Ben either floated or walked back to his car, he wasn’t sure which. He took a big swallow of the drinkable yoghurt he’d bought while shopping with Madison, then started the motor and initiated his two-hour drive home. Although he’d intended to go straight to bed, Ben booted up his computer, while he flossed and brushed his teeth, and sent a short email to Madison: “Thank you for a delightful evening. I would like to see you again and again . . .” with his address, ’phone number, and other contact details, before he finally climbed between the sheets and drifted away to thoughts and then dreams of his new friend.
He woke a little later than usual feeling rested and refreshed and put a bowl of oatmeal to cook in the microwave, while he booted his computer. Ben felt disappointed to find no answering message from Madison but forced himself to focus on getting things done. Similar disappointments that evening and the next day left Ben wondering if his new acquaintance had reconsidered the idea of a relationship with him.
To his delight, he found a message from Madison waiting for him Monday morning: “Sorry. Silly of me to give you my work email. Thank you for your nice message. When I got home Friday night, I thought of writing to you but thought I might seem too eager. I recognize now that was silly. I am eager to see you. Forgot I didn’t give you my personal email. Felt disappointed not to have a message from you over the weekend. Thank you again. M.” Ben wasted no time sending off a short reply, then ate breakfast and settled down to send queries to literary agents and submissions to literary magazines.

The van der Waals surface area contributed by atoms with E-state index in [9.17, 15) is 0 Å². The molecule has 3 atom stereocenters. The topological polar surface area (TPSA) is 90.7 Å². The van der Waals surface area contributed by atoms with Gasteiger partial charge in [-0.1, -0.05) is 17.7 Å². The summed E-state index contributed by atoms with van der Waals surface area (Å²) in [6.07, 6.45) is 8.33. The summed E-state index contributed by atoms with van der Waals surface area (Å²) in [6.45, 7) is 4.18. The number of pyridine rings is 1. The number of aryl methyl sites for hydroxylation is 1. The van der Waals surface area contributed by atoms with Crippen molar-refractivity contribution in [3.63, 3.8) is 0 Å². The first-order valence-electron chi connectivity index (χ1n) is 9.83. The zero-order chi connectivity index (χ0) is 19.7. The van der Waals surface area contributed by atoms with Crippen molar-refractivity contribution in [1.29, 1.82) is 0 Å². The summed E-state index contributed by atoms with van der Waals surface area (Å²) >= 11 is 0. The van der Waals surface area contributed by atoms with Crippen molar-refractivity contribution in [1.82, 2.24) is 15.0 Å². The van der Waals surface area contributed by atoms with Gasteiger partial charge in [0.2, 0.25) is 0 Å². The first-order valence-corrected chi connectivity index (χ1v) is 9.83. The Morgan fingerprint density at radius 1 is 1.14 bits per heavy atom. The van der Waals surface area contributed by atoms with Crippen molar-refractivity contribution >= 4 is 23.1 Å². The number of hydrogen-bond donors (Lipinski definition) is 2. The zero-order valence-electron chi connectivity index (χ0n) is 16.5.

A little over an hour later, he checked his email and found a reply from Madison thanking him for his second message but saying little else. I suppose that’s to be expected, since she’s at work, Ben thought. He sent a message to Madison asking when he could see her, then returned to working on queries and submissions. In the course of the day and several messages in each direction, they agreed to meet at the Cheeky Yam for an informal dinner right after Madison’s work the following evening.
The next day, Ben experienced only a little difficulty concentrating after he resumed working on sending out more queries and submissions. He managed six of each and felt pleased to receive a message from a literary journal that wanted to publish one of his stories he’d submitted four months earlier. That left him in a positive mood for his rendezvous with his new friend, which would have lifted his spirits anyway.
At the little restaurant, the two resumed their conversation as if it had suffered no interruption. They talked about topics ranging from politics and the environment to science to music to favorite books and authors and a dozen other subjects and kept amazing each other with the convergence of their views. An entire evening of that left both eager for more, so they arranged another dinner date for the next evening. In the course of that latter date, Madison asked, “Are you driving all the way down here just to have dinner with me?”
“Sort of,” Ben replied. “Not just to have dinner with you, but to spend time with you, to savor your company and bask in your beauty and enjoy your intelligent conversation.”
Madison laughed something between a giggle and a chuckle and said, “I do enjoy our conversation, but what’s so beautiful about me?”